September 18, 2008

Babar And The French Colonialist Hermeneutics Of Blah Blah Blah

Has is been four years already? Then it must be time for a long, brainy-seeming thinkpiece on the deeper cultural significance of Babar. In 2004 it was Alison Lurie in the New York Review of Books with the supposed evils of French imperialism. This year it's Adam Gopnik in the New Yorker with the parodic idealization of the Parisian bourgeoisie.

To which I say, n'importe quoi, folks. Both of these otherwise erudite writers pad their pieces with way too much raised-eyebrow recapping of Babar plotlines, as if none of their audience have ever noticed the propagandistic subtext of armies of winged elephants labeled "Despair" and "Integrity" on their own.

Re-reading it just now, I think Lurie's analysis misses by not distinguishing between the six original stories written between the wars by Jean de Brunhoff, and the Babar industry as reconstituted later by his son Laurent. Also she's wrongly dismissive of analysis of de Brunhoff in the context of such artists as Henri Matisse and Raoul Dufy.

Gopnik's much smarter on discussing de Brunhoff's artistic milieu. But from my uninformed perspective, I wonder if his whole premise--that Babar isn't about colonialism and French Civilization rescuing the savage races, so much as it's de Brunhoff's genial insider's parody of Parisian life itself--doesn't hew pretty closely to Ann Hildebrand's history, Jean and Laurent De Brunhoff: The Legacy of Babar, which he doesn't even mention?

And anyway, is Babar really under critical condemnation for being an evil captalist/colonialist/whatever if one random Chilean Marxist wrote a chapter on the guy in 1983, and one other guy said, "yeah!" twelve years later? I went ahead and ordered copies of Hildebrand's book and Ariel Dorfman's The Empire's Old Clothes: What the Lone Ranger, Babar, and Other Innocent Heroes Do to Our Minds so I can see firsthand what all this brainflexing is about. So watch for my definitive essay on Babar sometime in 2012.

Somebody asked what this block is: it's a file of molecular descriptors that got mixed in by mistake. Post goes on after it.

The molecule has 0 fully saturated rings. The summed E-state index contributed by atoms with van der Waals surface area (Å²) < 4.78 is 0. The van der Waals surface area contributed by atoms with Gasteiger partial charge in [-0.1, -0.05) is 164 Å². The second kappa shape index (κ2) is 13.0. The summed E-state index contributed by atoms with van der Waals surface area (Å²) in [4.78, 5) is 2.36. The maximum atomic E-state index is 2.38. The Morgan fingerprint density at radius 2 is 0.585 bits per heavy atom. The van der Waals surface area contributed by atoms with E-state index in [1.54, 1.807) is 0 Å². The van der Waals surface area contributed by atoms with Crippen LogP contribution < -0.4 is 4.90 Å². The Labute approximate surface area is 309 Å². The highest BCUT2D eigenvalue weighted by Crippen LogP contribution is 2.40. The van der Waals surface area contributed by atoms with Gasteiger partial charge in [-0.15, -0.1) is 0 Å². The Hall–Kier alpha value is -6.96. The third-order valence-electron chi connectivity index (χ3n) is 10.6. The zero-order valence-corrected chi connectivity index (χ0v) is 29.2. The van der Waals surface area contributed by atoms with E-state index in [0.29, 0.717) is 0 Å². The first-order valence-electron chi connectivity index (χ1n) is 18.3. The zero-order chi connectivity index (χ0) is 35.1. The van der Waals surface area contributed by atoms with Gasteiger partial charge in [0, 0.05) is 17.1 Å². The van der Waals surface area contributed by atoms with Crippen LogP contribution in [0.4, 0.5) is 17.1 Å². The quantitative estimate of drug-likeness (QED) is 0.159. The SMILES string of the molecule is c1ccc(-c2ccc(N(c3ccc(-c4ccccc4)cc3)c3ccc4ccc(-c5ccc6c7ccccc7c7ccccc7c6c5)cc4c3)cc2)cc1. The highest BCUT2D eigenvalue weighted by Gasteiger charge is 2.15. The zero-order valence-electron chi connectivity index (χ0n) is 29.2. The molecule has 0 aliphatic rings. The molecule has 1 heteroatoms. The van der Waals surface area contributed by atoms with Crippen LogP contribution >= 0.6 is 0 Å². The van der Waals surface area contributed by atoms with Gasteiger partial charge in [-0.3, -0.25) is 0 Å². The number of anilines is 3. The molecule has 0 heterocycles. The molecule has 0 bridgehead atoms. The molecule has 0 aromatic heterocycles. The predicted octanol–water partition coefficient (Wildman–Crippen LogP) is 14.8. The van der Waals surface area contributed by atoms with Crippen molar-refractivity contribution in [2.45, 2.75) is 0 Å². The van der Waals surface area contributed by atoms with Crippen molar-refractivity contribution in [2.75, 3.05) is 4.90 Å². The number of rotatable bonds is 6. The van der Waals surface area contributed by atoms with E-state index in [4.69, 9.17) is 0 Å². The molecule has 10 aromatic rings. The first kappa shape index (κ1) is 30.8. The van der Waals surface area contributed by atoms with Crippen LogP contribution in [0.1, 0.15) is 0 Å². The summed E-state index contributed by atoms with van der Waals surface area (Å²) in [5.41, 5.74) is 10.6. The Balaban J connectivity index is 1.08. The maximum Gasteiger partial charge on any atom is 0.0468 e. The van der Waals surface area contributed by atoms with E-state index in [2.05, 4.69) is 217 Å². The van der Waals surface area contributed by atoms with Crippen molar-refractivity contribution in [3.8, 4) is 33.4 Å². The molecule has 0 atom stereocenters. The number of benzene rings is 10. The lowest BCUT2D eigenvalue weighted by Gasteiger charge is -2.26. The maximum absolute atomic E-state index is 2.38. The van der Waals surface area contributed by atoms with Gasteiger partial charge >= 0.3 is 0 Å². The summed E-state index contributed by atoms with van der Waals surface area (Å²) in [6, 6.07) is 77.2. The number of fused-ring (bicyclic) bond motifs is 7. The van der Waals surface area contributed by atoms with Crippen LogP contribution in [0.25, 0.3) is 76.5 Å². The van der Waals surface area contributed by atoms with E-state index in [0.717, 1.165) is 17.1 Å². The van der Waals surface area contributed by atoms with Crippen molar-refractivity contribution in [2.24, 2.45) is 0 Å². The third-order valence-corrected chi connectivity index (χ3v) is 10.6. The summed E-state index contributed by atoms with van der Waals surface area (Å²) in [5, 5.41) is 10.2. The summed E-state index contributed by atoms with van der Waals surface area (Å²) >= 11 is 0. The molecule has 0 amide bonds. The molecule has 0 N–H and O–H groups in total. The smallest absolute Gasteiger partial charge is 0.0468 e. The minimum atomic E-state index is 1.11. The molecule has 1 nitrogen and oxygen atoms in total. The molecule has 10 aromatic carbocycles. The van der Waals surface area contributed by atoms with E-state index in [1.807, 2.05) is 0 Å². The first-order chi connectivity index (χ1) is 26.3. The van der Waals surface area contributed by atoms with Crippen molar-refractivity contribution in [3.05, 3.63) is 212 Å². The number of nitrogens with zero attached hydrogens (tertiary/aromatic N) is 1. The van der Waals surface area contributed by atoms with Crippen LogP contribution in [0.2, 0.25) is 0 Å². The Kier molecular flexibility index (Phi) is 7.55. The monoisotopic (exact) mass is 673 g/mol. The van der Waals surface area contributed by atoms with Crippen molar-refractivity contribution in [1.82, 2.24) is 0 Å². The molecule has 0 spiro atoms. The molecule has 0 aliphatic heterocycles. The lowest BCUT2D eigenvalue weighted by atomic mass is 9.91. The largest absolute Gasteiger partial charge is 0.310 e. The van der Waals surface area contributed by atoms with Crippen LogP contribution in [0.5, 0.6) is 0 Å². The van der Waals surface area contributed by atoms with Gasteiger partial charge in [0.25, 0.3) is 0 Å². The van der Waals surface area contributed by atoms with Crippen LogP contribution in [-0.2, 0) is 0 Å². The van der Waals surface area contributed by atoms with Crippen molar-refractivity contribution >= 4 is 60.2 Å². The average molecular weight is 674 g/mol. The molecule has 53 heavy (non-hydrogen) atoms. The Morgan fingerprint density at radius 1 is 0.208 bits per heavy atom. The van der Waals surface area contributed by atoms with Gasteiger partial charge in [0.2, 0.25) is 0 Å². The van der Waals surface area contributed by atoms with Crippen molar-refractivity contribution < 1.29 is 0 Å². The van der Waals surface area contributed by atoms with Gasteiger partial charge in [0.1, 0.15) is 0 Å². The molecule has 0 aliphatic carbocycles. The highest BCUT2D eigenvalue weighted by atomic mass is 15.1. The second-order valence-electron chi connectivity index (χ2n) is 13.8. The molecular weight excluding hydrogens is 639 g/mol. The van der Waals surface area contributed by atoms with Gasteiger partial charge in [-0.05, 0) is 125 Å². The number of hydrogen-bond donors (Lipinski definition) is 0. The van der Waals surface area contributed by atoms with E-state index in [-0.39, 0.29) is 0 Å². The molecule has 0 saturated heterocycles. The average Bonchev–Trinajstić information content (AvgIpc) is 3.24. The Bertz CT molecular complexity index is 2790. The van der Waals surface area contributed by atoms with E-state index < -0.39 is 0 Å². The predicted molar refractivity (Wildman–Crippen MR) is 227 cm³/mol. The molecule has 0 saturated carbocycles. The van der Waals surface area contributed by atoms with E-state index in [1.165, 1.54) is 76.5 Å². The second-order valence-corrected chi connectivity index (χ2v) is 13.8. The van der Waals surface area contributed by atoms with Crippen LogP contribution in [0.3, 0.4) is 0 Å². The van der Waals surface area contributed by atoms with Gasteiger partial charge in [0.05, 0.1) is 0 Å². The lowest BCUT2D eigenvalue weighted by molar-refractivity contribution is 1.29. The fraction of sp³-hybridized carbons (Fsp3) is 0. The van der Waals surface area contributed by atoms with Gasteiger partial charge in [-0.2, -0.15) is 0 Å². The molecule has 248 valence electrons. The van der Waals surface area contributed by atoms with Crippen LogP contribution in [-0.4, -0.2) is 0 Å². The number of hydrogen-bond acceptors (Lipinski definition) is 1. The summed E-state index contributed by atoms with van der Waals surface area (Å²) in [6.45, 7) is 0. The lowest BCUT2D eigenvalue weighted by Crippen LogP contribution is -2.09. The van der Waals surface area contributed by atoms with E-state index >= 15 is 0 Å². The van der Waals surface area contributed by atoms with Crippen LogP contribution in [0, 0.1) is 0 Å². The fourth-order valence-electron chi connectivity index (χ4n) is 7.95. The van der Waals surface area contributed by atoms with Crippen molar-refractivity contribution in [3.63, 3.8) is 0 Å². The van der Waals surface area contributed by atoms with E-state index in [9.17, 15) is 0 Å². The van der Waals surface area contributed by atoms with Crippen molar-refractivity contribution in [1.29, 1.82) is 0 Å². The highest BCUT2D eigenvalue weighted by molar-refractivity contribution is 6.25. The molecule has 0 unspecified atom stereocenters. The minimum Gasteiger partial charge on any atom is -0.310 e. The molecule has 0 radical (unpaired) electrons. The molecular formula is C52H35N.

Freeing The Elephants | What Babar Brought, by Adam Gopnik, Sept. 22, 2008 [newyorker.com]
Previously: daddytypes on "The Royal Family" by Alison Lurie, Dec. 16, 2004 [nybooks.com]

1 Comment

As a student of history, it seems strange to me to be having a discussion on this topic in the post-Cold War era. Most of the anti-colonialist/imperialist movements and dialogs were directly or indirectly encouraged by the Soviets (and, ironically, by the United States, who were trying to exert our own sphere of influence post-WWII). So it seems almost irrelevant to be talking about in this day and age - sort of like having a heated discussion about the Spartans' persecution of the helots. Although it's interesting to note that this is coming up now, again (French colonialism - not Spartan civil society), coincident with the resurgence of Russian power and influence.

Anyway, we love Babar - partially because of its dated charm; the original stories provide a fascinating window into another time, place, and culture. And in one of those "six degrees of separation" things, Laurent de Brunhoff's brother was my wife's dentist growing up in Paris!

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